"About half of the nation's primary care doctors expressed concern about quality-of-care metrics commonly used by accountable care organizations, according to the 2015 National Survey of Primary Care Providers released last week by the Kaiser Family Foundation and the Commonwealth Fund.
In that survey, almost half of all primary care physicians surveyed (47% of them) also said that recent trends in health care are leading them to consider an earlier retirement.
According to KFF officials, the survey reflects a continuing 20-year pattern of physician dissatisfaction with market trends in health care.
That dissatisfaction extends to quality metrics and the financial penalties for not meeting those metrics. Roughly 50% of surveyed physicians said those provider performance metrics have a negative effect on patient care. About 22% said the practice would have a positive effect on patient care."
Read more at California Healthline
"Traditionally, medical students haven't been taught how to talk with their patients about the costs of treatments and medications. The thinking was that doctors should offer their best advice to all patients, regardless of their insurance or ability to pay.
But in a huge departure from the past, the vast majority of the country's medical schools now integrate discussions of cost, value and effectiveness into their curricula.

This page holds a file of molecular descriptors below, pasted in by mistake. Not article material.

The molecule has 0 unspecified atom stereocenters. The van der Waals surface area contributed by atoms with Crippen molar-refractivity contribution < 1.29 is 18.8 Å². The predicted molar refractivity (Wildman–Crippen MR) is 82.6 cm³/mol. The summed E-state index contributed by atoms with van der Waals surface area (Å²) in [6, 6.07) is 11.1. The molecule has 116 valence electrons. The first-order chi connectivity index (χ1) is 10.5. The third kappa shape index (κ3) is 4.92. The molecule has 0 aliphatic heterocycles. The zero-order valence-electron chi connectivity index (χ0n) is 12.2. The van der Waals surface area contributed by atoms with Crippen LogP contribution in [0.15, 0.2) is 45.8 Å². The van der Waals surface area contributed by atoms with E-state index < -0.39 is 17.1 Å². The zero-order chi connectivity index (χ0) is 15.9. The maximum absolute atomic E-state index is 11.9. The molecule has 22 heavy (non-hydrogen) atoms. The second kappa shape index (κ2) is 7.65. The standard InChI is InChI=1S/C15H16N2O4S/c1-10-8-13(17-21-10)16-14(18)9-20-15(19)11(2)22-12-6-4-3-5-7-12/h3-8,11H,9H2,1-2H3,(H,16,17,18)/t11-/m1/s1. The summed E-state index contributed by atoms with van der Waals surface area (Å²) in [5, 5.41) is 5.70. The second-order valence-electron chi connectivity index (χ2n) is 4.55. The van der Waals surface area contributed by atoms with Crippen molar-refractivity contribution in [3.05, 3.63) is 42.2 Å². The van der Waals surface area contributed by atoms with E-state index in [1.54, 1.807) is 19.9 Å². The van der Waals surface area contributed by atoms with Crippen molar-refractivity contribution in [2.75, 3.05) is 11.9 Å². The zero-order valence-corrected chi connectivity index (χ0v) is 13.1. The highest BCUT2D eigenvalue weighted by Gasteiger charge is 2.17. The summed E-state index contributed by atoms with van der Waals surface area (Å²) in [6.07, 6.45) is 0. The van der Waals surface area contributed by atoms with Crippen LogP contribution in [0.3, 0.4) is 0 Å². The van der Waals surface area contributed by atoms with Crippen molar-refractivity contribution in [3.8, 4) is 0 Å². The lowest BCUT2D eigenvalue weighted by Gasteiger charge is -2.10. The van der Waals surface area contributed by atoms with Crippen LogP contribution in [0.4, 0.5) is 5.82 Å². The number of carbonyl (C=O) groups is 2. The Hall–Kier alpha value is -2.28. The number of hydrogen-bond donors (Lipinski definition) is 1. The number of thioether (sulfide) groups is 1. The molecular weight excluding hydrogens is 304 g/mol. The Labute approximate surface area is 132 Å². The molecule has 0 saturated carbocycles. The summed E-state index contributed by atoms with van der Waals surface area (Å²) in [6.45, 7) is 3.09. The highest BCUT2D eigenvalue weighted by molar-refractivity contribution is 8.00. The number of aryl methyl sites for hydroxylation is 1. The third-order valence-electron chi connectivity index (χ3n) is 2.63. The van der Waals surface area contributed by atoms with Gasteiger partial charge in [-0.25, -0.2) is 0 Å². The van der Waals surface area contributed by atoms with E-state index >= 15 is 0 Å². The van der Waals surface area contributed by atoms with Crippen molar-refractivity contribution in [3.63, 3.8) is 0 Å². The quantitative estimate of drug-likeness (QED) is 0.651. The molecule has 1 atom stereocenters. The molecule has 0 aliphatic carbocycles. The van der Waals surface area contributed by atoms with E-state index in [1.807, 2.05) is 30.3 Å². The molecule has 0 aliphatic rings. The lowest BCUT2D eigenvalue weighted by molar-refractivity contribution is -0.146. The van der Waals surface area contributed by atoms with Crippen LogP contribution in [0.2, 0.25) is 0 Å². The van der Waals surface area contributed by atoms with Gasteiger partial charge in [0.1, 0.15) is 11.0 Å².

It's "a dramatic change," says Dr. Janis Orlowski, chief health care officer for the Association of American Medical Colleges, which helps medical schools develop curricula."
Find more at KPCC
"It’s one of the grand ideas that is supposed to revolutionize U.S. health care: reward doctors who keep patients well with fewer tests, procedures, and appointments.
That might register as barely profound to most of us, but it is a radical shift in the incentives that doctors and hospitals face. Under the Affordable Care Act, some doctor’s groups and hospitals have banded together in accountable care organizations to treat Medicare patients under this new philosophy. If the patient stays healthier with fewer appointments, the providers get a share of the cost savings.
But a new study published Monday in the Annals of Family Medicine examined how doctors have been making money in this brave new world vs. the status quo, and found pretty negligible differences."
Read more on Washington Post
© 2024 Elizabeth Rothman